I don't really have a "conscious" story... although I went unconscious twice in my sleep, I am told (my dad came to check on me before he left for work; my eyes were open, but I was not responsive ). The worst feeling with super-lows is the heart palpitations. Hate that.
Yeah the super-low effects are definitely scary. I passed out at work about three years ago. Funny thing is is that I was working at Walgreens part-time in the pharmacy of all places. We were super busy with no breaks for hours and I stepped in front of the shelves looking for a certain medicine and it hit me like a ton of bricks. All of a sudden I got really shaky, sweaty, blurry vision and dizzy. I sat down on a step stool and the pharmacist looked over at me and ran to get juice. But unfortunately she didn't make it back in time. I felt my head jerk back really hard and that's the last thing I remember. I went into a seizure as I passed out. I woke up with a couple of paramedics around me, the pharmacist, and my husband (he worked next door) who had the glucagon in his hand. I later found out the paramedics wouldn't give me the shot because they said if they don't carry it in their bag they can't administer it. So thankfully the pharmacist grabbed one off the shelf and my husband gave it to me.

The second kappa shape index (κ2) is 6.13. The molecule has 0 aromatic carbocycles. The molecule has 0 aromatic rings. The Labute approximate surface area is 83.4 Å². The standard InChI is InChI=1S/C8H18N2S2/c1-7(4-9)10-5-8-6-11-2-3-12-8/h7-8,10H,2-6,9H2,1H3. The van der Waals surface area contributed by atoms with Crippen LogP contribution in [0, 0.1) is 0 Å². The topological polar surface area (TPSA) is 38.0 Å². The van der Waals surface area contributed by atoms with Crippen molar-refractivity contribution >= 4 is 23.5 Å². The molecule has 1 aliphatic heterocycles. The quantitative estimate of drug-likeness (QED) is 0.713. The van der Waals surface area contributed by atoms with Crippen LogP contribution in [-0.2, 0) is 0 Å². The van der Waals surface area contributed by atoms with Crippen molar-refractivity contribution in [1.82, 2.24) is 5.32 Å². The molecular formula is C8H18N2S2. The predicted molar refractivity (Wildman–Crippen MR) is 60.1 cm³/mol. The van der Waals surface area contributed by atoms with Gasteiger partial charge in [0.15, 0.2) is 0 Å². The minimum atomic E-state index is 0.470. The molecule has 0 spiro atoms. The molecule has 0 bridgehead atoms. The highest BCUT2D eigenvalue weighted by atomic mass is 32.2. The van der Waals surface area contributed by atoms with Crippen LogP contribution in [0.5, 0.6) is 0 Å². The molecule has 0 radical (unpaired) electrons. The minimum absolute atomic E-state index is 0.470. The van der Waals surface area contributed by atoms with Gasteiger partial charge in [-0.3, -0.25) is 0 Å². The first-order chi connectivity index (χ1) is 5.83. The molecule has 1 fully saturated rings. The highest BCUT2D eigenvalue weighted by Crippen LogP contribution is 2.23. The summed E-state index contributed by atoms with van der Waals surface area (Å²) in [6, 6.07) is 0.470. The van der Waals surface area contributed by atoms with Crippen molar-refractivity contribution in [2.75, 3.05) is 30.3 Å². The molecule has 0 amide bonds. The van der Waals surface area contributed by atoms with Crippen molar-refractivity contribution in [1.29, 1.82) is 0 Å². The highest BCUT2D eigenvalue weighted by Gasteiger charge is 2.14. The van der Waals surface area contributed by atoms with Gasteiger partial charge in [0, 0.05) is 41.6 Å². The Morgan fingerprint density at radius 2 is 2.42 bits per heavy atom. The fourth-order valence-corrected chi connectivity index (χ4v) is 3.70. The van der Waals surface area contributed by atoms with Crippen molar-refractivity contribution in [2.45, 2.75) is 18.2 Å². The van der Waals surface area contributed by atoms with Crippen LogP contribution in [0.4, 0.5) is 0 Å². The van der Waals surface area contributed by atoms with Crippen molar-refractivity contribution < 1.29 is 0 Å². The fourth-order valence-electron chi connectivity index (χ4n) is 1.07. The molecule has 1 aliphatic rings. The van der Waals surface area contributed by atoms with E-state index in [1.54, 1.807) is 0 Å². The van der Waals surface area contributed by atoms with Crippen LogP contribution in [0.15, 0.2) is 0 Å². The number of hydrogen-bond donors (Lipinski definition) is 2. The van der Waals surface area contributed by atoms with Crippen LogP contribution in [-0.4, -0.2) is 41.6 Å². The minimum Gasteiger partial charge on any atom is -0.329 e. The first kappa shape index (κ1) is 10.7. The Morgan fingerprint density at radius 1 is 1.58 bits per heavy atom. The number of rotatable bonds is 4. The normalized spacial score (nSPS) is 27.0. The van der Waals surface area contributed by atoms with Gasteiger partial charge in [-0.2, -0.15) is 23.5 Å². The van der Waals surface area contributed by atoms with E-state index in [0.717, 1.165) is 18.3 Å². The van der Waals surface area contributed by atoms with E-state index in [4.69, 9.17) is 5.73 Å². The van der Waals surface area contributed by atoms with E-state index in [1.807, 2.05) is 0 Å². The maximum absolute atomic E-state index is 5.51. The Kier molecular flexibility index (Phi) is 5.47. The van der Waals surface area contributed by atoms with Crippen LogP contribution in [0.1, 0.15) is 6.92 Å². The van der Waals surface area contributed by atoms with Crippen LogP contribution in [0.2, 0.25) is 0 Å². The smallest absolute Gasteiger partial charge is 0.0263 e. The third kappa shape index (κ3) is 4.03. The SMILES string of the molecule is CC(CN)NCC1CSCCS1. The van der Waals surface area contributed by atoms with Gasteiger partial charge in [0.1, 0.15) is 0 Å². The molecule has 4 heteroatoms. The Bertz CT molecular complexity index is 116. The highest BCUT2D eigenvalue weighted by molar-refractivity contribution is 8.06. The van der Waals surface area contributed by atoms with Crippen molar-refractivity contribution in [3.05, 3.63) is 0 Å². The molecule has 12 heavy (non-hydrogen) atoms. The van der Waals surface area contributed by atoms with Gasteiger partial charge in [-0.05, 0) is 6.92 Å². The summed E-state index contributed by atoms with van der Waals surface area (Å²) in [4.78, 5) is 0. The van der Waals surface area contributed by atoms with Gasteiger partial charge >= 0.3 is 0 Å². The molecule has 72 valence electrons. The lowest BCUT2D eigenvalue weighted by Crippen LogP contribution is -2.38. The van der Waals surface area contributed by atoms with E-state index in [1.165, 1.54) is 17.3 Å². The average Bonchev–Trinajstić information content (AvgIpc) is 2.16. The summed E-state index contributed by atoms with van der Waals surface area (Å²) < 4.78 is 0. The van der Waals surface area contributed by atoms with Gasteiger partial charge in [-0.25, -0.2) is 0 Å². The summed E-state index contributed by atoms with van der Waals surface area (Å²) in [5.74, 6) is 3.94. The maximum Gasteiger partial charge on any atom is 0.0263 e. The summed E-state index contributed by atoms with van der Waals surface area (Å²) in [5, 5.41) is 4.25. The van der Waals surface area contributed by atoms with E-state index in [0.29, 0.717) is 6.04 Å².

I had a seizure when I was a teenager. I had been running high all day and kept taking insulin but it still wasn't coming down. I finally took a huge dose of insulin to bring it down (so dumb and such a mistake looking back.) It was right before bed..hrm..mistake number 2. My mom woke me up in the morning and I don't remember very much, besides a bunch of colors flashing in front of my eyes. I looked up at the ceiling because I wanted to look at something solid and one color in order to figure out what was going on with all the colors. Apparently people look at the ceiling before they have a seizure, which is weird because I thought I had a great reason to be looking at it! Lol. Anyway, glucagon was given, paramedics were called, and I felt like shit mentally for a few months. Insulin is not something to be messed with - lesson learned.